Exhibit B. Time: Passover 1954. Scene: A huge extended family, stylishly dressed, seated around a monumentally long table. Action: In turn each person reads an excerpt from a prayer book, some earnestly, some a trifle embarrassed; then the party adjourns to a beachside resort, where the kids frolic aboard a carousel, minitram, ponies, and teeny motorboats.
Exhibit C. Time: Christmastime, year unknown. Scene: A family -- a boy, two girls, their dad -- decorates the holiday tree. Action: One of the girls, grinning maniacally, suddenly segues into hyperkinetic go-go dancing, relegating the others to sullen supporting roles at best.
These three filmic artifacts, plus a changing array of similar footage from as early as 1910 and as late as the 1980s, screen as part of the exhibition "Deja View: Rare and Recently Preserved Home Movies and Amateur Footage in South Florida." Culled from the collection of the Florida Moving Image Archive, the silent works -- black and white or color, and obtained from the public -- represent what archive director Steven Davidson terms "a remarkable visual record, a particularly personal perspective."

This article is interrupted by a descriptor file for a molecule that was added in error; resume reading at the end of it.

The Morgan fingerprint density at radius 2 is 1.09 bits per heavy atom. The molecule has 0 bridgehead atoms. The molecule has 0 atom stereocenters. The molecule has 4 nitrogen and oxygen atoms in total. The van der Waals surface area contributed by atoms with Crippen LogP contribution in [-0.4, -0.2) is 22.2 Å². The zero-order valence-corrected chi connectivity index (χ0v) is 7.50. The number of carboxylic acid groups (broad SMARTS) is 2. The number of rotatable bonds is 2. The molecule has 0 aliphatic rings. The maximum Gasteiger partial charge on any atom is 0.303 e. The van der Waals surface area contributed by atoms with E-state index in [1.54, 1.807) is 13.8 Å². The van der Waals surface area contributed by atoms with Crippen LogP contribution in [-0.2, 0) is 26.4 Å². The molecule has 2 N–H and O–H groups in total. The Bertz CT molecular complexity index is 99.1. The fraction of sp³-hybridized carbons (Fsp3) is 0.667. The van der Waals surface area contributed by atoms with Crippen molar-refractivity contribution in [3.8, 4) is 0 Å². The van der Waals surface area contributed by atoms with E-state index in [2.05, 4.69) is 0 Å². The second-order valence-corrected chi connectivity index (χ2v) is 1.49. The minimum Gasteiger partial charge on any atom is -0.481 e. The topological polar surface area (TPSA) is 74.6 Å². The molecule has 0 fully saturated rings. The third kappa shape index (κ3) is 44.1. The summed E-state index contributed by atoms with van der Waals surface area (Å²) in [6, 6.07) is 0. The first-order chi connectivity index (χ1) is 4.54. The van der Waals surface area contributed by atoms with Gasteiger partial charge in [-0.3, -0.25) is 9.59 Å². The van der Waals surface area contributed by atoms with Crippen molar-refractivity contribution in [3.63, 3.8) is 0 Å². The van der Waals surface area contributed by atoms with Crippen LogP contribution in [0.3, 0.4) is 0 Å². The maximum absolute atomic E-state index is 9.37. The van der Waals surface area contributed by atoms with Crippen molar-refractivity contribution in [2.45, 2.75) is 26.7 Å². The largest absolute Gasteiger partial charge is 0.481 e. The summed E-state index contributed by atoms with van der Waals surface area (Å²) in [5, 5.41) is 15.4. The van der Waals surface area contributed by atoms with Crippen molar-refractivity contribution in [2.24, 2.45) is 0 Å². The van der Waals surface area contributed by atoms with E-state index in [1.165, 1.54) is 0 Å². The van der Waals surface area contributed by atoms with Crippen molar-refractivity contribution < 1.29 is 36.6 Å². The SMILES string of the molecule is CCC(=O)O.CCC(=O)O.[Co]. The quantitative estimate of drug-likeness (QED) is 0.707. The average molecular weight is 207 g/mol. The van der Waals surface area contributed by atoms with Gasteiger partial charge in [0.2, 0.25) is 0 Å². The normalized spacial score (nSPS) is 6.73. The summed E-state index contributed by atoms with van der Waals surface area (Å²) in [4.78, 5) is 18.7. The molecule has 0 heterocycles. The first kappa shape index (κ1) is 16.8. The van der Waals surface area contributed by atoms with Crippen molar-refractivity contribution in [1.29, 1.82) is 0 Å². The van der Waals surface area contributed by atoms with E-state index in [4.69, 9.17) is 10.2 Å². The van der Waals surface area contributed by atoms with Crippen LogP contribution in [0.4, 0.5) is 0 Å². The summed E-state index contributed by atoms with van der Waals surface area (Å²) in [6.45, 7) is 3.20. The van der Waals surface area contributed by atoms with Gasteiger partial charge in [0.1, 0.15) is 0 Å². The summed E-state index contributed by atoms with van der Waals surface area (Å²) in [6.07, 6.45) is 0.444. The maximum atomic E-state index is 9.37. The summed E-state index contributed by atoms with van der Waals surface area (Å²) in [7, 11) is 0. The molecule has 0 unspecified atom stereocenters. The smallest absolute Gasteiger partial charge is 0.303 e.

Dating primarily from the 1920s to the 1950s, the flicks range from intimate moments of anonymous families to historical glimpses such as the destruction wreaked by the hurricane of 1926, a thriving 1950s Overtown before its decimation by the construction of I-95, and the grandeur of local hotels, notably the Everglades and the Nautilus, in their heyday. Also on view: vintage home-moviemaking cameras, projectors, and related equipment. The show's opening offers screenings and a discussion with Patricia Zimmermann (professor of cinema at Ithaca College and author of Reel Families: A Social History of Amateur Film), Florida historian Paul George, and Davidson. That trio also will conduct four video bus tours, inviting passengers to contrast the current landscapes whizzing by outside with decades-old South Florida footage playing on six monitors.
Refreshingly unslick, home movies exude an innate intimacy. With no product to hawk, no agenda to pursue, their unselfconscious, turn-on-the-camera-and-shoot technique lacks the manipulativeness of Hollywood films and commercial TV programs -- even PBS documentaries. Minus a laugh track, narration, and music, the images bear the entire narrative load, freezing for posterity small social and cultural tableaux: a Chicago family's 1929 traipse through pre-Depression Miami; President Harry Truman plopped down in the Everglades in 1947; scores of women, attired in impossibly modest bathing suits, engaged in ridiculous-looking calisthenics in 1927.
"Home movies capture a part of life," explains Davidson. "They're like a time machine, and this exhibit takes them out of the living room and makes them accessible to everybody."